Coronavirus - we're here to help
From how to access your account online, scam awareness, your wellbeing and our community we're here to help.

Skip to main content
  • Register
  • Help
  • Contact us
  • Log in to HL Account

Higher rate taxpayers: two ways to invest

Tax: an essential part of financial planning


Important information – The value of investments can fall as well as rise, so you could get back less than you invest, especially over the short term. The information shown is not personal advice, if you are unsure of the suitability of an investment for your circumstances please contact us for advice. Once held in a pension money is not usually accessible until age 55 (rising to 57 in 2028). Tax rules change and benefits depend on individual circumstances.

Henry Irving
Personal Finance Analyst

Death and taxes: the only two things that we can be certain of, according to Benjamin Franklin. And while it’s not the cheeriest of thoughts, higher taxes have become a mainstay for many individuals in the last decade.

Total higher and additional-rate taxpayers in England is projected to total 3.6 million people this tax year; that’s a rise of 31.6% over the past 10 years.

The equation is obvious if you don’t invest tax efficiently: higher taxes will eat into your investment returns meaning you make less money in the long term.

Scroll across to see the full chart.

*Estimated

Source: HM Revenue and Customs, 28 June 2019

Shelter from the storm

Sheltering your wealth tax-efficiently is a crucial part of financial planning, especially for higher rate taxpayers. And fortunately, the government has a number of ways to incentivise investors to shelter their money from tax.

Here, we highlight a couple of the most popular choices so you can sleep easily, safe in the knowledge that you’re not paying more tax than you need to. Even if you already have a pension and ISA, you might discover that you’re missing a tax saving trick.

Remember tax rules and benefits can and do change and are dependent on your personal circumstances. Once invested in a pension you cannot access the money until at least age 55 (57 from 2028). All investments can fall as well as rise in value so you may not get back what you invest. This should not be viewed as personal advice, should you be unsure of an investment suitability for you, please seek advice.


Pensions: Your first port of call?

Henry Irving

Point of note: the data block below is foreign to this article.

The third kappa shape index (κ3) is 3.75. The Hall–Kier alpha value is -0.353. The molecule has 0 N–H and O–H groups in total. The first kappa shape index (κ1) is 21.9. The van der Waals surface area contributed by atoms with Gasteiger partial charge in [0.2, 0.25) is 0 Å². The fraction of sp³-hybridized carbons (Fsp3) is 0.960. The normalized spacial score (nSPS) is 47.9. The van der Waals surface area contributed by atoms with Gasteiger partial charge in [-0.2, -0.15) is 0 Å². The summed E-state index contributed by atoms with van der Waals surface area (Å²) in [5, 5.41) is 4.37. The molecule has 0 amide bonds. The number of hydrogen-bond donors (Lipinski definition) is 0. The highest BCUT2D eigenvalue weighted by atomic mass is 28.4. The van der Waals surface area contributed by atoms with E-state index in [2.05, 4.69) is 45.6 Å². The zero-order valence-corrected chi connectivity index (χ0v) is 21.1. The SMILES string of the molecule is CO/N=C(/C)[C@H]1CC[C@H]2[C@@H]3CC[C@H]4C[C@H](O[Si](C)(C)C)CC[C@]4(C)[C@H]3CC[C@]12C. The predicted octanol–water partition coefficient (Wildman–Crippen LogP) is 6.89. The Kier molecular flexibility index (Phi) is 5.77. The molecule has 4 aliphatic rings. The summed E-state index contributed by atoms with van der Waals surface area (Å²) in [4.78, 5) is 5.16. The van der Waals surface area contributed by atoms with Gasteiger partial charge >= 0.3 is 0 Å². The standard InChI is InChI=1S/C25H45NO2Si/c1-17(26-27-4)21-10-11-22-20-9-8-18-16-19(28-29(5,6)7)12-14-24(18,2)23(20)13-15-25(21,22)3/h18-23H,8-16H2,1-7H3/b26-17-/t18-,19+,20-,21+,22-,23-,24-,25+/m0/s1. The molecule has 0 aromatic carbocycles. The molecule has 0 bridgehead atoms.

Personal Finance Analyst

Pensions: your first port of call?

Pensions are naturally top of mind for many saving for retirement – and for good reason. The tax benefits that pensions offer – especially for higher rate taxpayers – make them extremely attractive.

Tax Relief

You’re not alone in wanting the most for your retirement – it’s also in the government’s interest that you’re able to retire well.

That’s why when you contribute to a pension, the government gives you an extra boost in the form of tax relief. When you earn tax relief on your pension, some of the money that you would have paid in tax on your earnings goes into your pension pot rather than to the government.

Since tax relief is paid on your pension contributions at your highest rate of income tax, this makes them especially attractive to higher rate taxpayers.

  • Basic-rate taxpayers get 20% pension tax relief
  • Higher-rate taxpayers can claim up to 40% tax relief (up to an extra 20% claimed back via a tax return)
  • Additional-rate taxpayers can claim up to 45% tax relief (up to an extra 25% claimed back via tax return)

The tax bands and rates are slightly different if you’re a Scottish taxpayer.

How tax relief works – an example (based on rest of UK rates)

Robert, Nancy and Dan are basic, higher and additional-rate taxpayers respectively. They all contribute £10,000 into a pension in the 2018/19 tax year. The table below shows the difference in tax relief that they receive assuming they all pay sufficient tax at their highest rate.

Tax status Contribution Tax relief Total cost
Robert Basic rate taxpayer £10,000 £2,000 (20%) £8,000
Nancy Higher-rate taxpayer £10,000 £4,000 (40%) £6,000
Dan Additional-rate taxpayer £10,000 £4,500 (45%) £5,500

Why this matters

When you reach your 55th birthday (or your 57th from 2028), you’re free to start withdrawing money from a pension, even if you’re not yet retired. You can usually take up to 25% of your pot tax-free and the rest of your withdrawals will be taxed as your income.

This offers big benefits for many higher rate taxpayers if they become basic-rate taxpayers in retirement. In effect, you would have received tax relief at up to 40% or 45% on your contributions and you’ll only be taxed at the basic rate (currently 20%) on any withdrawals that you make.

Read more about tax relief

The annual allowance

If you’re a UK resident under 75 years old, the general rule is you can contribute as much as you earn to pensions per tax year, after basic rate tax relief has been received, or £3,600, whichever is greater to a pension and receive tax relief.